Welcome to week 5 of the “Only at the Point of Dying” film and lecture series. You have just watched John Sturges’ “The Magnificent Seven” and soon we will watch Ivan Reitman’s “Ghostbusters”
What is so impressive about the “The Magnificent Seven” is how it is almost exclusively about what it is to be a western style hero. It’s not about the frontier, or American/Indian relations, or even the struggle of the pioneer, although each of those things plays a part in the narrative. It is specifically about what it means to be an honorable man. This came directly from its un-ignorable source material, 1954’s “Seven Samurai”, one of the best films ever made and widely hailed as the finest Japanese film of all time. It is also considered the first modern action movie. Yul Brynner, fresh off his 1956 “King and I” Academy Award, and his further desire to continue playing a badass, made this remake happen and everyone in Hollywood wanted in. This film was the start to the film careers of Charles Bronson, James Coburn, and Steve McQueen, the former being a string that ties the heart of this series together with lead performances in next week’s, “Once Upon a Time in the West” and week 9’s “Death Wish”.
Sacrifice and helping your fellow man is always a theme of westerns, even when the protagonist is inherently greedy or violent. The latter is staple of Sergio Leone’s “Man with no Name” Trilogy, films noticeably absent from this series. This film, however, is about honor and what honorable men need to do for money, and additionally what they need to do without regard from money.
The characters of the film are truly notable this week. Each character is individually complex, but only when they operate as a team is each truly effective. The one-upmanship in the cast really comes through in the film, and apparently this is something director John Sturges egged on, even to the detriment of the personal relationships between the actors. Brynner was instrumental in the casting of Steve McQueen and in the end their rivalry turned their friendship toxic. This rivalry toward a greater good is similarity with the Ghostbusters staff: men familiar with each other who garnered a working relationship of trying to outdo each other on set with the best adlibs, most of which ended up coming out of the mouth of the films romantic lead Bill Murray.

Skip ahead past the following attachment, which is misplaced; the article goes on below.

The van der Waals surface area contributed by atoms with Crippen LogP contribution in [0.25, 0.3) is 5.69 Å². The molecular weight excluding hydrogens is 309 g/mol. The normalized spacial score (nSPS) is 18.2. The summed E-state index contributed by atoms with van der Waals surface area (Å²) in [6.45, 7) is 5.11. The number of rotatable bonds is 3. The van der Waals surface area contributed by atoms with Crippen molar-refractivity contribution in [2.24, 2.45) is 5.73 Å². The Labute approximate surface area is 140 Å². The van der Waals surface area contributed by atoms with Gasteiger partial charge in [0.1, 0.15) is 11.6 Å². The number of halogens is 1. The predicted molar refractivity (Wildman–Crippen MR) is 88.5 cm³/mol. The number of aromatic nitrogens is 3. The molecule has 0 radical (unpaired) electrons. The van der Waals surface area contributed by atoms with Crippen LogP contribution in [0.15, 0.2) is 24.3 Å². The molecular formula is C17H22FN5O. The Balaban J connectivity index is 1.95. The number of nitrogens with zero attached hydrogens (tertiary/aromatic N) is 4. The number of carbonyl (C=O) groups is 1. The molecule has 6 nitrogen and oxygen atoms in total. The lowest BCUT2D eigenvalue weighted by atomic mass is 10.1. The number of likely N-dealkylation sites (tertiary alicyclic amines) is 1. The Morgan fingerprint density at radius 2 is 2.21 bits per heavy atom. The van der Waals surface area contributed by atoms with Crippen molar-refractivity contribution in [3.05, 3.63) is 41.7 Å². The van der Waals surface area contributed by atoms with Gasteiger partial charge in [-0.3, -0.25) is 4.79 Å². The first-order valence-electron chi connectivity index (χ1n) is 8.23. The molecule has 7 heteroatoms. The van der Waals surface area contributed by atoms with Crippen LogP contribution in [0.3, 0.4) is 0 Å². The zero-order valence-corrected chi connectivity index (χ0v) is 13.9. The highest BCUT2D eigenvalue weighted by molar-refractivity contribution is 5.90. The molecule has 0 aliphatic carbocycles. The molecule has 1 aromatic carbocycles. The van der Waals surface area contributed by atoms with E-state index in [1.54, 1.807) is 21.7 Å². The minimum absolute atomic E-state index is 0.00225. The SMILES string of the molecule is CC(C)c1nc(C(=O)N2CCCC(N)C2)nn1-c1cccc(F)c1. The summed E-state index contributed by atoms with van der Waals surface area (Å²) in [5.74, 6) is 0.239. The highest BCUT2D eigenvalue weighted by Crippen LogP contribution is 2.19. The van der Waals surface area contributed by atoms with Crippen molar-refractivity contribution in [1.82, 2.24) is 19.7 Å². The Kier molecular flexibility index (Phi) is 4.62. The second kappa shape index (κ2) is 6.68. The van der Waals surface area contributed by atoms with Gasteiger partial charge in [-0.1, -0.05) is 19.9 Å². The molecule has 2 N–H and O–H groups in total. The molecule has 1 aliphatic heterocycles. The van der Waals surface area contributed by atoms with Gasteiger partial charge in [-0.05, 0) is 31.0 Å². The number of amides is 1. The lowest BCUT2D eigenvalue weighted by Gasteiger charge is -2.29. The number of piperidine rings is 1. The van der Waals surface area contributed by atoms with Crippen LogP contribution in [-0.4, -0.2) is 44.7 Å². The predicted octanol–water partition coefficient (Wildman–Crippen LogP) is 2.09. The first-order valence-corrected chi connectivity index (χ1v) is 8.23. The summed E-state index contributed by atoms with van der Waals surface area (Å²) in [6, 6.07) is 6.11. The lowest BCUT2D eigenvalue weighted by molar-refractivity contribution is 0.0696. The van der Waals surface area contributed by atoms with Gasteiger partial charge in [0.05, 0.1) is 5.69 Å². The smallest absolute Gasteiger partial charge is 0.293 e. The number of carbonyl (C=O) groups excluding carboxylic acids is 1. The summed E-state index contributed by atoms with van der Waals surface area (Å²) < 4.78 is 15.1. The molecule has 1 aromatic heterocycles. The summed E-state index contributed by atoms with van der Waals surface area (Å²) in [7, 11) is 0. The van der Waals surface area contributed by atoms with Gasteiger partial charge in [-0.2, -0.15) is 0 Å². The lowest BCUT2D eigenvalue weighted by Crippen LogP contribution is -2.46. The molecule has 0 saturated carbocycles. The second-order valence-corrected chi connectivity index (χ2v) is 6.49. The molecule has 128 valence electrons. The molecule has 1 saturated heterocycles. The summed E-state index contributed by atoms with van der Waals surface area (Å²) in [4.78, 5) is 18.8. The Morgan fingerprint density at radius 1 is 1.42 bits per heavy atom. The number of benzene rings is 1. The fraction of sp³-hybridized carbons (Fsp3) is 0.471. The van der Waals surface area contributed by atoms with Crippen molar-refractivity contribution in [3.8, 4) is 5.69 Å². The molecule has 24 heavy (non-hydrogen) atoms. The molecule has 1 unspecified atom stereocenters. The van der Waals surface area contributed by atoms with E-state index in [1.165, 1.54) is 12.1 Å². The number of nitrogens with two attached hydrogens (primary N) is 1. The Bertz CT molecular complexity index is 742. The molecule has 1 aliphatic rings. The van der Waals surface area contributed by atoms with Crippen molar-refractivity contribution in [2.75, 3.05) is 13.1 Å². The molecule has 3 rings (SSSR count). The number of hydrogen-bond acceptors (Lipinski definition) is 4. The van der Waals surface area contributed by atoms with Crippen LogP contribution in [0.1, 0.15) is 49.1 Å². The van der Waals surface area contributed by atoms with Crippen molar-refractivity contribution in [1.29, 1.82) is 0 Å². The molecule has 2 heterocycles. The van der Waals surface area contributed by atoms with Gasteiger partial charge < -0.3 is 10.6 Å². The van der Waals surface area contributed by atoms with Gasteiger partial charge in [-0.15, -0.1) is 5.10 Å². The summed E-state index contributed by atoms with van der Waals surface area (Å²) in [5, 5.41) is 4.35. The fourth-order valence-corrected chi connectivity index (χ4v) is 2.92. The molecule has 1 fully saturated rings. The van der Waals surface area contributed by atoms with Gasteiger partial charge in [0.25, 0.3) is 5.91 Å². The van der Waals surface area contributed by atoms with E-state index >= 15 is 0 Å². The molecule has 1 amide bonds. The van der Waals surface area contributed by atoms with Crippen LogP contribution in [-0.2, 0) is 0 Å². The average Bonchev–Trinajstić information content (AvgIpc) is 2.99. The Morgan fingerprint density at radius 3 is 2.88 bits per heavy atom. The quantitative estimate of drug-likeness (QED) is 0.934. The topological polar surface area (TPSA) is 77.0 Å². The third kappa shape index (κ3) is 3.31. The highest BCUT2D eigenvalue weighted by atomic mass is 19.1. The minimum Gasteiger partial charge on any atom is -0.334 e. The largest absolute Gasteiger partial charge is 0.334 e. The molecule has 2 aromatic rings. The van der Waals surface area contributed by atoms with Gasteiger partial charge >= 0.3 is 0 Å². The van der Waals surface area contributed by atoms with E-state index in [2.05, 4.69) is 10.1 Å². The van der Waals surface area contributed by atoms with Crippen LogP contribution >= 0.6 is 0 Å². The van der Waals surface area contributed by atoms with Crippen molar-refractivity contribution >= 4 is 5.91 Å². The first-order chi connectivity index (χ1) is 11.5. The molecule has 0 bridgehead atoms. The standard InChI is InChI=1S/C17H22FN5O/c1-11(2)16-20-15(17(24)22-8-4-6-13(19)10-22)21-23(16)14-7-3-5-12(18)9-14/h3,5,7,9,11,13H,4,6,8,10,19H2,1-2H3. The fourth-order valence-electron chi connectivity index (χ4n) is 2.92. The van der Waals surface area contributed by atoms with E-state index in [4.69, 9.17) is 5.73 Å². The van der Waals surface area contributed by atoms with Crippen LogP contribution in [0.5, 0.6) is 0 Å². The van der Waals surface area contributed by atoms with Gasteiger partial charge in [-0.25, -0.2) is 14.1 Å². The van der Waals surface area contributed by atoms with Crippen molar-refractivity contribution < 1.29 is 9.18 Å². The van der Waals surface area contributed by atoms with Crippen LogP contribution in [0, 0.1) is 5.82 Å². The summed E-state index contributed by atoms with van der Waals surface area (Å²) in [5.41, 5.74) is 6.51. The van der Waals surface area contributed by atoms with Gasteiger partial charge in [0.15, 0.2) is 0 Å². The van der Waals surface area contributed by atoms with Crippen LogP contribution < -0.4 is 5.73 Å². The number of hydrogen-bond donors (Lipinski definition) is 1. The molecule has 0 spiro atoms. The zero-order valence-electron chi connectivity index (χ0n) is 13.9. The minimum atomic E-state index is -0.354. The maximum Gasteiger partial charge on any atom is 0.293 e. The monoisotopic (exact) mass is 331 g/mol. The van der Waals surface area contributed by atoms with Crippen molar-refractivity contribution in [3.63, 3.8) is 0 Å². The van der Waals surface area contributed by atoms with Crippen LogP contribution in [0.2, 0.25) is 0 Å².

I try not to talk too much about the second film, but this week I think the film is enough of a staple that I don’t think I will be giving anything away to new viewers. I am going to take this moment to talk about the archetypes of Ghostbusters, but not in the terms of western morals. Ghostbusters is an allegory to the human condition with each character taking on a role of the human physical being; Dan Aykroyd’s Ray Stanz is the soul, Harold Ramis’ Egon Spengler is the brain, and Bill Murray’s Peter Venkman is the voice. As the film progresses, the group flounders as novices until the entrance of the body, Ernie Hudson’s Winston Zeddmore. When they gel, they end up against all of the ills of the modern world, including bureaucracy, government, and their own personal anger. In the end, they find the truth in their search for life’s meaning, and reaching a total balance between risks within science and faith (crossing the streams) they save the benefits of culture and business savvy(Sigourney Weaver’s Dana Barrett and Rick Moranis’ Louis Tully). The PHD may be forthcoming on that one.
With regards to the western archetypes we touch on each week, Yul Brynner is the hero of this story and Eli Wallach’s Calvera is the films villain. The whore is Harry Luck, who even in the end is in it only for the money. The mother this week is a mixture of Steve McQueen’s Vin Tanner and Charles Bronson’s Bernardo O’Reilly, as they are the moral compass of the group, mother to both the nearby children as well as the other gunfighters.
“The Point of Dying” this week is that moment when they all decide it is better to risk losing their lives then to keep their lives and walk away. This is the other connection with “Ghostbusters”, an extremely broad comedy that builds its whole plot on the commitment and honor of the group of protagonists. The “crossing the streams” moment is a strange event in the film as at that moment it becomes clear that the film is beyond just being a weird genre comedy.
In tracking our history of violence each week: this week we finally come to “blood”. As this is a “fun” and exiting family picture, partially made evident by Elmer Bernstein’s constant joyous music, it is strange to have such vivid descriptions of violent human deaths, in particular, axes and knives to the back. This is also the first film in which some of our hero’s die, true consequences for our unstoppable heroes have finally arrived.
Next week we will be watching Sergio Leone’s sweeping epic ode to westerns “Once Upon the Time in the West” and silly and outrageous ode to superhero films, “Kick-Ass”.